Not that either of them can admit until it is nearly too late.
Escape Rating B: This is a mixed feelings kind of review. Howsomever, I definitely liked this one way more than The Rogue of Fifth Avenue, because I liked Francine a whole lot more than I did her sister Mamie. I loved Frank, but something about Mamie drove me bananas.
(BTW you definitely do not need to read that first book to get into this second one. The action in the two stories is going on at the same time so one does not really come before the other.)
Francine and Clayton are absolutely combustible together. Their very much resolved sexual tension is off the charts every time they are in the same room. And all of the other kinds of tension between them crackle in every scene.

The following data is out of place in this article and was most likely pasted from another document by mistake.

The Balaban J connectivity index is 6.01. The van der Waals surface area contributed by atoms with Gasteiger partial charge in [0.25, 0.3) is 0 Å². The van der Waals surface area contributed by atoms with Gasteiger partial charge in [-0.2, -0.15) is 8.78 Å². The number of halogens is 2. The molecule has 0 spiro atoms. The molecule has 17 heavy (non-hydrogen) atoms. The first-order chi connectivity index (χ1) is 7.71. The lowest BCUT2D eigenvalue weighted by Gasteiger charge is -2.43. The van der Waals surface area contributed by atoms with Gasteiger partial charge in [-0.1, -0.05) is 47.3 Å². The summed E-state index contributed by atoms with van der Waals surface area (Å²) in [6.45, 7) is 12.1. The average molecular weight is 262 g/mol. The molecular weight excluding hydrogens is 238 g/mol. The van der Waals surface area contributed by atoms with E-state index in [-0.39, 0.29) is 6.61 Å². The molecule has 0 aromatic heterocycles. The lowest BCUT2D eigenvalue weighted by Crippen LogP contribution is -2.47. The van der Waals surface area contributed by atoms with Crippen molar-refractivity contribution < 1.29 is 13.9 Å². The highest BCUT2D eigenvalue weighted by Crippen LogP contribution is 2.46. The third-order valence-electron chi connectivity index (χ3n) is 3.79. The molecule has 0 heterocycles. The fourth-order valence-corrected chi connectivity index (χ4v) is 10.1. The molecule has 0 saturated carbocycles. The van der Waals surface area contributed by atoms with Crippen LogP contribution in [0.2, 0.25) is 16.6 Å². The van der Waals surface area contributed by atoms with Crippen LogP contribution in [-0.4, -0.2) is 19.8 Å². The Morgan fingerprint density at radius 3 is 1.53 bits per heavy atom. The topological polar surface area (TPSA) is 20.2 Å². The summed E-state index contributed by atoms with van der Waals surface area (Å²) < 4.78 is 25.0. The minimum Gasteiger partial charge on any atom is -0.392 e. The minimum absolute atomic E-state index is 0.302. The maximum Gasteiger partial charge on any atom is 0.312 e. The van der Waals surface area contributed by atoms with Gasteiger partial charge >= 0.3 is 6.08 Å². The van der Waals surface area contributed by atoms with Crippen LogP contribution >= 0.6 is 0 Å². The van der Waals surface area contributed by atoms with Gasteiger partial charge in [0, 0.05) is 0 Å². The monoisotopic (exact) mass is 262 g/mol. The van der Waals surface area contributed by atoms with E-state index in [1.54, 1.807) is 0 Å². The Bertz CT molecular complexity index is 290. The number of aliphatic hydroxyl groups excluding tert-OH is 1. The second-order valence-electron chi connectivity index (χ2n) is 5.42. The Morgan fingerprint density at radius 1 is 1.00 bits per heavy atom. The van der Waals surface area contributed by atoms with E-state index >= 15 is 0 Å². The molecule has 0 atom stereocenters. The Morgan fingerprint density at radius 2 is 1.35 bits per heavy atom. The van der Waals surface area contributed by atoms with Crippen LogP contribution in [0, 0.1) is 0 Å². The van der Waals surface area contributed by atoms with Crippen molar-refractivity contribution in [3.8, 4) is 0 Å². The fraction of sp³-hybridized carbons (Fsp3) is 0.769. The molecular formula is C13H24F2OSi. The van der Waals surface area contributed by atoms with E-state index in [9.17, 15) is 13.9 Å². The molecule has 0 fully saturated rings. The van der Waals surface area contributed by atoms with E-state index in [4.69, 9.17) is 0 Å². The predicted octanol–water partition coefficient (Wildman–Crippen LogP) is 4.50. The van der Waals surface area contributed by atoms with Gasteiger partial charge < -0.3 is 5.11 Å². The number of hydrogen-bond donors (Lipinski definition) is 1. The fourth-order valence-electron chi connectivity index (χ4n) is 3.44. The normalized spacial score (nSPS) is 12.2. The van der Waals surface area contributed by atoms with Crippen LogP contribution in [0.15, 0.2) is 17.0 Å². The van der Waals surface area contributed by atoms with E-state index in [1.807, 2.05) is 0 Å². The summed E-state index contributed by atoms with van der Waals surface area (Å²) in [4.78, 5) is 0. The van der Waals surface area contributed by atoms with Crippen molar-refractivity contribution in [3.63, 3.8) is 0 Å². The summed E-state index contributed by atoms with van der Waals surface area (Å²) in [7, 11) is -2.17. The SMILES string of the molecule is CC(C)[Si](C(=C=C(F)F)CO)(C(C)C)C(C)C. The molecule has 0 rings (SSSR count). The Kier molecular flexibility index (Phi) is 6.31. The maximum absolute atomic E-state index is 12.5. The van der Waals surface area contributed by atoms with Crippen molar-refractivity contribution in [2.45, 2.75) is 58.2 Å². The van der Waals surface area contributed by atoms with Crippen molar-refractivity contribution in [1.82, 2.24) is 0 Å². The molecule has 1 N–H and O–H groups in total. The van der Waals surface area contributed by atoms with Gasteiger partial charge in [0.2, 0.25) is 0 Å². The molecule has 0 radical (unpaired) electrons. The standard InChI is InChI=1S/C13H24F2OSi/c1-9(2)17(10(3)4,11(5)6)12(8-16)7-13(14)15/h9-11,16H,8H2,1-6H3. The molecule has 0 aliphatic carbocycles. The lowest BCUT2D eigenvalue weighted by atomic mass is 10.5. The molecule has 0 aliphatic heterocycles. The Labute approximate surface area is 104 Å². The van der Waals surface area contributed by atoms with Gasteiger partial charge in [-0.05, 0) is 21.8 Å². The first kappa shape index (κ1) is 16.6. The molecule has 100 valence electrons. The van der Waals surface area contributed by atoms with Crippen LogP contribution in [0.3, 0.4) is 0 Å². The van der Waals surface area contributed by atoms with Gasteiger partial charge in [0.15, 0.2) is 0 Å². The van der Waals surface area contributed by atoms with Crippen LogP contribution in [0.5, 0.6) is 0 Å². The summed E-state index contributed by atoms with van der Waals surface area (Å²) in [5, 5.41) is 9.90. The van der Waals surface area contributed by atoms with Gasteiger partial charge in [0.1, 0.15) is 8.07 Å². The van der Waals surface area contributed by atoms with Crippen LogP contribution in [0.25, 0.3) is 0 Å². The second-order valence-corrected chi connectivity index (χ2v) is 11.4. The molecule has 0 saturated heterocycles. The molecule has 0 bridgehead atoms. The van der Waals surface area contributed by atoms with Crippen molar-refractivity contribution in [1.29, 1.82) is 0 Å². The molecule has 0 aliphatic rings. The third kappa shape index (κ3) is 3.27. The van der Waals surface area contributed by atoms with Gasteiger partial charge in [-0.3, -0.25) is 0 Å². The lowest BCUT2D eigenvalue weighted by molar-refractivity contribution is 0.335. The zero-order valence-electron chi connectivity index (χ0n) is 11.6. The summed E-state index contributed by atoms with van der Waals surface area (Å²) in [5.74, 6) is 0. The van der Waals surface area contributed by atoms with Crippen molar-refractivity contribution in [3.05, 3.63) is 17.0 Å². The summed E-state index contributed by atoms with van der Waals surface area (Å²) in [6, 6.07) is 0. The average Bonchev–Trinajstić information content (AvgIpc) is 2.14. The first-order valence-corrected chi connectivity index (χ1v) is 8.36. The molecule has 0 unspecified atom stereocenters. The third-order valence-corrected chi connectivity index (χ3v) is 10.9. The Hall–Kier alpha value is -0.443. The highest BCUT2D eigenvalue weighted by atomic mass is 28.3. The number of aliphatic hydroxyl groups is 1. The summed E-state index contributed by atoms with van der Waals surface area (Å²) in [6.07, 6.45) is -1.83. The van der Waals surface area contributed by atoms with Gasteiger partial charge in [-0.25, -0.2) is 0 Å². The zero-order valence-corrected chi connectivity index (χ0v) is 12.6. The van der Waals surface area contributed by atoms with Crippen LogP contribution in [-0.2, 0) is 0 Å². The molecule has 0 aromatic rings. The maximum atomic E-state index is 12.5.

Part of the fun of this story is the way that Francine sets every single one of Clayton’s assumptions about women of what he believes are “her kind” on their ear and then stomps them down – hard. The whole point of Francine’s desire to open a casino for women is to take control of her own destiny. That includes not marrying, not being dependent on any man including – perhaps especially including – her own father, owning her sexuality and not pretending to be anything like what society expects her to be. At All. Ever.
Clayton is much more of the typical brooding romantic hero who doesn’t believe he’s worthy of the heroine’s love. We’ve met his type before in plenty of romances and not merely historical ones.
But Francine feels like a breath of fresh air in so many ways, because she is so very much herself. Part of what makes her so real is the way that she knows her own mind but always feels like she’s not quite acceptable and has never been enough. People interpret her actions a certain way because she’s a young, beautiful and rich woman. All she wants is to be accepted for herself as she is – without allowing herself to be molded the way that society forces women to be.